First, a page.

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It’s fair to say that over the last 20 years or so there’s been a boom in the popularity of animation and animated films – 1991 saw Beauty and the Beast recognised as one of the five standout films of the year by the Academy, and ten years later, Shrek redefined the phrase ‘Family film’ as it brought a level of adult humour and subtext previously unseen or unnoticed – and while it’s often these big names or big releases that people remember, it’s important to recognise that many a top film belongs to a place below the headlines. Below are three such films, three ‘diamonds in the rough.’
An American Tail: Fievel Goes West
‘Ah, Fievel’ I say with a Russian accent (and hope you know where I’m going), this is the follow-up to 1986’s An American Tail, and continues to follow Fievel Mousekewitz’s adventures in America after he and his family emigrated from Russia, because as the song goes, ‘there are no cats in America!’ Produced by Steven Spielberg and featuring the vocal talent of John Cleese and James Stewart, the film follows the Mousekewitz family as they relocate to the west (the Wild Wild West, as Will Smith would say), having found out that America wasn’t all that they’d hoped for and that there were in fact cats, only to find out that they aren’t actually relocating but are part of Cat R. Waul’s (Cleese) secret plan to eliminate (and eat) all the mice. This is only the beginning of what is truly a great and fantastically enjoyable story of a boy searching for his family (again) and a way to fight back against the cats, as well as a young girl’s search for stardom and a klutzy cat’s quest to more dog (before O2 tried and failed to make it cool).
If you’re still not convinced, I’d suggest watching it simply for the fantastic soundtrack, and for the chance to learn ‘the Lazy Eye’.
A Goofy Movie
Before the Avengers, ‘the perfect cast’ belonged to A Goofy Movie, a film – once you’ve gotten past the notion that Goofy has a teenage son and the hanky-panky that caused this – about a father’s need to be loved by his son, and a boy’s need to impress a girl, told in a way that only a Goof can tell a story. Afraid that his son is embarrassed of him, Goofy Snr. plans a road trip for him and his son Max, the kind he and his own dad used to take, so that they can bond. This scuppers Max’s plans to woo Roxanne at the party they were going to for the Powerline (singer of two of the best songs ever to grace a film soundtrack) concert. However, when Max tries to tell Roxanne exactly why he can’t go with her to the party he lies, instead telling her that his dad is taking him across the country to attend the concert at the pop superstar’s invite. Predictably, this escalates. Quickly.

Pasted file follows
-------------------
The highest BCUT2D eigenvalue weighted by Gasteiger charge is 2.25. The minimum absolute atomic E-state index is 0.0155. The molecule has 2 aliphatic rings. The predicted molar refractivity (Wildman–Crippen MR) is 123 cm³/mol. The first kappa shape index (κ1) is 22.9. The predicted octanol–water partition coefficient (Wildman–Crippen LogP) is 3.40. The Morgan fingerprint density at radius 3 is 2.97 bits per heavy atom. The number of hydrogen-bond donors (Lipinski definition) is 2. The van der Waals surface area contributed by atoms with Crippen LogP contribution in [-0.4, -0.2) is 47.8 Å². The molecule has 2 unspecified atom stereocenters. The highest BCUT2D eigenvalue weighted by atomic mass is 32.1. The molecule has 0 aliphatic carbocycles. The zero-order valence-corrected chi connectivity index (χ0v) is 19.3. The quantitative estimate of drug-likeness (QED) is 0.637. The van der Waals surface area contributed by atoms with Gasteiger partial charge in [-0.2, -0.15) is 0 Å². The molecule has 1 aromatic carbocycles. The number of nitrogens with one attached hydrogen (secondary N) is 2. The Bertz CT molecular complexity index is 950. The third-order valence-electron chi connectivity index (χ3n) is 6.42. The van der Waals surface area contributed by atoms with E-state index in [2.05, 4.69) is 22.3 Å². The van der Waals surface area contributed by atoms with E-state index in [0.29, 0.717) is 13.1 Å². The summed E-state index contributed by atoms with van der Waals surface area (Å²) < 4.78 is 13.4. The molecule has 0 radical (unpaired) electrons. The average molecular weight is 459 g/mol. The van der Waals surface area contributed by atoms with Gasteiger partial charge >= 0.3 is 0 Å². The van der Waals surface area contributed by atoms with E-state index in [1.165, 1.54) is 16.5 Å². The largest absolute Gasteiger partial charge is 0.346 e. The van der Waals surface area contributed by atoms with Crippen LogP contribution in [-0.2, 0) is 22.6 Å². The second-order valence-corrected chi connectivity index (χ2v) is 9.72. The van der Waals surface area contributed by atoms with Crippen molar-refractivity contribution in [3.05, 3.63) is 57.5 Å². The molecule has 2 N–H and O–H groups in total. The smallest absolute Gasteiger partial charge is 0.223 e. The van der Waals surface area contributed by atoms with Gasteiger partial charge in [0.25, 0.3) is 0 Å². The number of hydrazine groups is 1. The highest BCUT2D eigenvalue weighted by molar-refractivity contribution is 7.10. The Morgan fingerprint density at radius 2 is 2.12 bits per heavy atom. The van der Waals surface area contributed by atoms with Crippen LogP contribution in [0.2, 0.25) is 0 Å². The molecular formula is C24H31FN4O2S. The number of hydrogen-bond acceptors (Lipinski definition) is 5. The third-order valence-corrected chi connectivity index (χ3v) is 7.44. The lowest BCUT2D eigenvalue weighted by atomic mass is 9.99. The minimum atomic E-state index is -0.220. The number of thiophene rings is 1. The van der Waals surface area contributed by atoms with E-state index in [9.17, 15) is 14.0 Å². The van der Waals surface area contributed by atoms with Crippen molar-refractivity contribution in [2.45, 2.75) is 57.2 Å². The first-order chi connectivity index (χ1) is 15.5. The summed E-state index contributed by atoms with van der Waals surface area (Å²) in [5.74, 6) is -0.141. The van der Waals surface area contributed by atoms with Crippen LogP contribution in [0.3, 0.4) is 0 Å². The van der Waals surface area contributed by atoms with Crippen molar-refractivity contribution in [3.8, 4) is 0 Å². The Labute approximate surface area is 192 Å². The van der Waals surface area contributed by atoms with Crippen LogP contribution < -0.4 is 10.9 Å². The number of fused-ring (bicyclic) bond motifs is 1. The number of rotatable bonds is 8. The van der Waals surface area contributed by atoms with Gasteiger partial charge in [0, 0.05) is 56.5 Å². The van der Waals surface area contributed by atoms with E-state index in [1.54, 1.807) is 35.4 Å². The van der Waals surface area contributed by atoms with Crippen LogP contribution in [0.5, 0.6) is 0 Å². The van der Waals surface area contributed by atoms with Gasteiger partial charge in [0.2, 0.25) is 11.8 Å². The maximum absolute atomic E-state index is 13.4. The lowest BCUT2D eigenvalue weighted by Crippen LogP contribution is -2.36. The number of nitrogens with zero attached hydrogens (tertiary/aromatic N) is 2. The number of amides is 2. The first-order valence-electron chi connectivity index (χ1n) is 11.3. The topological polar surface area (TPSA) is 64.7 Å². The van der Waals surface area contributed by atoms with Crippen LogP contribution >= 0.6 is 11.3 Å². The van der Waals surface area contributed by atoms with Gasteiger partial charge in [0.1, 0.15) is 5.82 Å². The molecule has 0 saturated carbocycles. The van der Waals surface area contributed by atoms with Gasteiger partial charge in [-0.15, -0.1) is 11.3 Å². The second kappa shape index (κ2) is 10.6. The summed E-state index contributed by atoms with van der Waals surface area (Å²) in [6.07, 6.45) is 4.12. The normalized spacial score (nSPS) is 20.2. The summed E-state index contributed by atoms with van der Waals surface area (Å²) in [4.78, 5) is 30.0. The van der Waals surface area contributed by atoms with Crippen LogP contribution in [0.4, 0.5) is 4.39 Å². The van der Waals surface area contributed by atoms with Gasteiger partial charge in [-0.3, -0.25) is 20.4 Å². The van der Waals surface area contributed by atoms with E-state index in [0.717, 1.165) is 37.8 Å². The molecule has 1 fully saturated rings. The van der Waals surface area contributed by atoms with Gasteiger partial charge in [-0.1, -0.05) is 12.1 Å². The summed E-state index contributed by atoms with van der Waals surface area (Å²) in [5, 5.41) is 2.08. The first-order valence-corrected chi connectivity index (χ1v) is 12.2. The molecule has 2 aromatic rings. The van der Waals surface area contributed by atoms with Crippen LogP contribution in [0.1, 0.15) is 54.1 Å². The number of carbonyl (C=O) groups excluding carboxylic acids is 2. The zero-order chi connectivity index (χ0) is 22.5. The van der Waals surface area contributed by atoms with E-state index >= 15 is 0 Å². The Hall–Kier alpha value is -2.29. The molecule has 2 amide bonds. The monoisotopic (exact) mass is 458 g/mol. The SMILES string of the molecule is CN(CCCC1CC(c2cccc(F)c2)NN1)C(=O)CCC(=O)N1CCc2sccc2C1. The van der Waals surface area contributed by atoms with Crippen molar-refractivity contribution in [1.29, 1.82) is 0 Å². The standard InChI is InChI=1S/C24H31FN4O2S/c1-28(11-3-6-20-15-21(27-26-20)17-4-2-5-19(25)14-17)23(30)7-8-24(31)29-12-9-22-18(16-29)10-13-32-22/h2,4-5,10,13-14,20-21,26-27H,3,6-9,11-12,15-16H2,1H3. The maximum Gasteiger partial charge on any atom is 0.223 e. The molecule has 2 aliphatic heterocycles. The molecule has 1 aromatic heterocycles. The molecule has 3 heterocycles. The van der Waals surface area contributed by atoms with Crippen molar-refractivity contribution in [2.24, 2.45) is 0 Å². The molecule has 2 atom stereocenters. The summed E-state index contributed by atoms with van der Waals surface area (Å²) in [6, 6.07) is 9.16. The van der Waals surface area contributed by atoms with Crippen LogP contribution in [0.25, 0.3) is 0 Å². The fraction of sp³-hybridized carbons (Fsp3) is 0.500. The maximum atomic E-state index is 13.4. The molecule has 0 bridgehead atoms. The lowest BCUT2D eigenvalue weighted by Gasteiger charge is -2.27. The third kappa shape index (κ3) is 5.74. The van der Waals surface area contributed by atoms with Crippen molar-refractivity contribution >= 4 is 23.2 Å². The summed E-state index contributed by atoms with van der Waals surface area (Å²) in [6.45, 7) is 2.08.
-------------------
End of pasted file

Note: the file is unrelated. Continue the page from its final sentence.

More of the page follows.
At 78 minutes long it’s almost a crime not to watch A Goofy Movie at least once.
While the truly beautiful work of Studio Ghibli is becoming more and more popular, their limited release in cinemas means there are still people out there who may not be aware of Hayao Miyazaki et al, and while I’ve selected one of the more well-known of their releases, I thought best to select what is a true masterpiece of animation and cinema. Spirited Away tells the story of Chihiro, a somehat bratty girl who, along with her family, stumble upon what they believe to be an abandoned theme park, but is actually part of a bathhouse run by spirits. Curious, Chihiro crosses a bridge to the bathhouse, befriending surly boy/dragon Haku and becoming trapped in a world she doesn’t belong. Often understandably compared to Alice in Wonderland, Spirited Away is, at its heart, the story of a girl trying to find her way home from a world where she doesn’t belong, and is a story illuminated by loving animation and complex and enthralling characters, no more so than No-Face, whose naivety is played out so perfectly that it feels as though you’re watching a child grow up. A child who can make gold and eats frog people, granted, but that’s the unusual and unique magic that Ghibli films possess, no more so than this.